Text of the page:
- Navigation: In their simplest form, navigation services provide directions for how to get from Point A to Point B. Navigation services from companies such as Garmin and TomTom rely on ever-changing map databases from companies such as Tele Atlas and NAVTEQ to translate GPS-supplied position information into user-friendly location information. In October 2007, Nokia agreed to acquire NAVTEQ for $8.1 billion. The combination of GPS, mapping, and mobile cellular technology will enable mobile devices to offer new navigation services.
- Inventory and asset tracking: RFID technologies are widely used for asset and inventory tracking. RFID readers are distributed throughout the enterprise in order to communicate wirelessly with the RFID tag on the target. The wireless readers must be connected to a network to allow real-time communication with a management console. Placing RFID readers at specific "chokepoints" will allow the tracking of inventory as it enters and leaves a facility and will enable an alarm to be activated when tagged items are removed from authorized areas.
- Personnel tracking: The underlying technology for personnel tracking varies according to whether personnel reside inside the enterprise or are fieldworkers located many miles away. Fieldworker solutions typically rely on GPS technology embedded in mobile phones. The drawback of such services is that they are limited to the coverage area of the mobile operator. In contrast, in-building personnel tracking systems often use RFID technology. RFID-enabled badges, and RFID readers at specific locations, can provide details on when personnel are within range of a given location.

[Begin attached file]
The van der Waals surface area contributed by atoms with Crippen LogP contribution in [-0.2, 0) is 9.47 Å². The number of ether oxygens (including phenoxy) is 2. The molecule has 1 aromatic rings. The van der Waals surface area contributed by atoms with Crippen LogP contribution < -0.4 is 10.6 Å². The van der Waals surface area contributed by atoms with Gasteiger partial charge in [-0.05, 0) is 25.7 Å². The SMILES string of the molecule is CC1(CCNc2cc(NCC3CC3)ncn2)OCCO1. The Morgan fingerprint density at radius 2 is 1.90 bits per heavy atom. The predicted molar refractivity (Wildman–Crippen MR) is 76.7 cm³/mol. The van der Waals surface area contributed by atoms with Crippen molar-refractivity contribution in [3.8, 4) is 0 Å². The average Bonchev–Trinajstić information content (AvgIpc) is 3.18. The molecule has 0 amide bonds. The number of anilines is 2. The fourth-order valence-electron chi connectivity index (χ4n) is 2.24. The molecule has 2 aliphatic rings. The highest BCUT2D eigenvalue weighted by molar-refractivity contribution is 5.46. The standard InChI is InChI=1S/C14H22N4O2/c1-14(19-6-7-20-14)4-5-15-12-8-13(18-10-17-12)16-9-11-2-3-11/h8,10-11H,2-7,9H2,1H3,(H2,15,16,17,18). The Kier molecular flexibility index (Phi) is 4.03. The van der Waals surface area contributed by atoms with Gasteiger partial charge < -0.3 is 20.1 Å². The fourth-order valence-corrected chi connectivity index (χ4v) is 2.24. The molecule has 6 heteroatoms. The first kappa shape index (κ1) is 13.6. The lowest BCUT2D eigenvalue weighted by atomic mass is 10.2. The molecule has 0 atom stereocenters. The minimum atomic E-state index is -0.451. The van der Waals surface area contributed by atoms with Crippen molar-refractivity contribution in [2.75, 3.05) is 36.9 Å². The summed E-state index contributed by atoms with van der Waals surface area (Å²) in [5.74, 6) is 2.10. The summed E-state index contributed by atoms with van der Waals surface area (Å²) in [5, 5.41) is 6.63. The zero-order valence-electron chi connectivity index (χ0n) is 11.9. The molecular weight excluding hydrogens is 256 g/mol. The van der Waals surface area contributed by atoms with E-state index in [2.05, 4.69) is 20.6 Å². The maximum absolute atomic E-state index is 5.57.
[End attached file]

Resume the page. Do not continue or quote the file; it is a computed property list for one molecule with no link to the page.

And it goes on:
- Network security: One of the more interesting applications of location detection is the ability to enable logical "boundary" enforcement. The use of Wi-Fi Protected Access (WPA) can prevent an eavesdropper from decoding transmissions, but it also has the advantage of being able to limit the physical area from which a user can connect. By creating logical boundaries, the enterprise can restrict access based on the user's location.
For many enterprises, the biggest issue with RTLS is privacy. Employees may be concerned that their manager is tracking their whereabouts throughout the day. Other important questions include: How will the location information be used? Who has access to location information? When is the information legally discoverable? How long will location information be stored? Enterprises must create and enforce privacy policies that protect employee and employer privacy.
Real-time location systems are poised to make a significant impact on the enterprise. Advances in location technology and expanding enterprise wireless applications will drive the deployment of next-generation RTLS throughout the enterprise, but enterprises must create privacy policies and establish processes that ensure policy adherence.
About the author:
Paul DeBeasi is a senior analyst at the Burton Group and has more than 25 years of experience in the networking industry. Before joining the Burton Group, Paul founded ClearChoice Advisors, a wireless consulting firm, and was the VP of product marketing at Legra Systems, a wireless-switch innovator. Prior to Legra, he was the VP of product marketing at startups IPHighway and ONEX Communications and was also the frame relay product line manager for Cascade Communications. Paul began his career developing networking systems as a senior engineer at Bell Laboratories, Prime Computer and Chipcom Corp. He holds a BS degree in systems engineering from Boston University and a master of engineering degree in electrical engineering from Cornell University.
DeBeasi is a well-known conference speaker and has spoken at many events, among them Interop, Next Generation Networks, Wi-Fi Planet and Internet Telephony.